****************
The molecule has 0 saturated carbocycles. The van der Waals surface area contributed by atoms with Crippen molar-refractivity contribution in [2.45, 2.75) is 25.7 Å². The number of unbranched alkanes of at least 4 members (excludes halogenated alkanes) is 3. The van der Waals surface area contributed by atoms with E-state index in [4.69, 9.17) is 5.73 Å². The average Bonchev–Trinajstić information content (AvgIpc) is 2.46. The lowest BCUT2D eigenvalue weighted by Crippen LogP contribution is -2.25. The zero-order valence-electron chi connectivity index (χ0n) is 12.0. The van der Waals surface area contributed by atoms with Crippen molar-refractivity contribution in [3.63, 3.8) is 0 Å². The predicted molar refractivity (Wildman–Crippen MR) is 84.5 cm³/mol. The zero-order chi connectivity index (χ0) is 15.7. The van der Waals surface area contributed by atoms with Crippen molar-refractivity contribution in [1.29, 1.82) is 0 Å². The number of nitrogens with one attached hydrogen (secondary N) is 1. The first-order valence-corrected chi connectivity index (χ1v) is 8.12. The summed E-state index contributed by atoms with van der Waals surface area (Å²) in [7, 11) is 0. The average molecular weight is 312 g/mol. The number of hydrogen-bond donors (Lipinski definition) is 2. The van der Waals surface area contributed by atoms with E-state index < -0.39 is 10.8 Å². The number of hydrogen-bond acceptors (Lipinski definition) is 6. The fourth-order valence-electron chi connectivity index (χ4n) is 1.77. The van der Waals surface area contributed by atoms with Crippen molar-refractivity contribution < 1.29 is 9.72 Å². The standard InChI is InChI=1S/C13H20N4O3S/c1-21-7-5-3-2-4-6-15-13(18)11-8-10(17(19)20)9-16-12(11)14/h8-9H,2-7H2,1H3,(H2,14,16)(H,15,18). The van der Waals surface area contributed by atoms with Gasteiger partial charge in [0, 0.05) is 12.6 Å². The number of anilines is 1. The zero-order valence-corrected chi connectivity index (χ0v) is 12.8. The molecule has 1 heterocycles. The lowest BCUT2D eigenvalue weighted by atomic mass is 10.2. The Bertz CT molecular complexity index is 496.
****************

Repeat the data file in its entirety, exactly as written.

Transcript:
The molecule has 0 saturated carbocycles. The van der Waals surface area contributed by atoms with Crippen molar-refractivity contribution in [2.45, 2.75) is 25.7 Å². The number of unbranched alkanes of at least 4 members (excludes halogenated alkanes) is 3. The van der Waals surface area contributed by atoms with E-state index in [4.69, 9.17) is 5.73 Å². The average Bonchev–Trinajstić information content (AvgIpc) is 2.46. The lowest BCUT2D eigenvalue weighted by Crippen LogP contribution is -2.25. The zero-order valence-electron chi connectivity index (χ0n) is 12.0. The van der Waals surface area contributed by atoms with Crippen molar-refractivity contribution in [3.63, 3.8) is 0 Å². The predicted molar refractivity (Wildman–Crippen MR) is 84.5 cm³/mol. The zero-order chi connectivity index (χ0) is 15.7. The van der Waals surface area contributed by atoms with Crippen molar-refractivity contribution in [1.29, 1.82) is 0 Å². The number of nitrogens with one attached hydrogen (secondary N) is 1. The first-order valence-corrected chi connectivity index (χ1v) is 8.12. The summed E-state index contributed by atoms with van der Waals surface area (Å²) in [7, 11) is 0. The average molecular weight is 312 g/mol. The number of hydrogen-bond donors (Lipinski definition) is 2. The van der Waals surface area contributed by atoms with E-state index < -0.39 is 10.8 Å². The number of hydrogen-bond acceptors (Lipinski definition) is 6. The fourth-order valence-electron chi connectivity index (χ4n) is 1.77. The van der Waals surface area contributed by atoms with Crippen molar-refractivity contribution < 1.29 is 9.72 Å². The standard InChI is InChI=1S/C13H20N4O3S/c1-21-7-5-3-2-4-6-15-13(18)11-8-10(17(19)20)9-16-12(11)14/h8-9H,2-7H2,1H3,(H2,14,16)(H,15,18). The van der Waals surface area contributed by atoms with Gasteiger partial charge in [0, 0.05) is 12.6 Å². The number of anilines is 1. The zero-order valence-corrected chi connectivity index (χ0v) is 12.8. The molecule has 1 heterocycles. The lowest BCUT2D eigenvalue weighted by atomic mass is 10.2. The Bertz CT molecular complexity index is 496.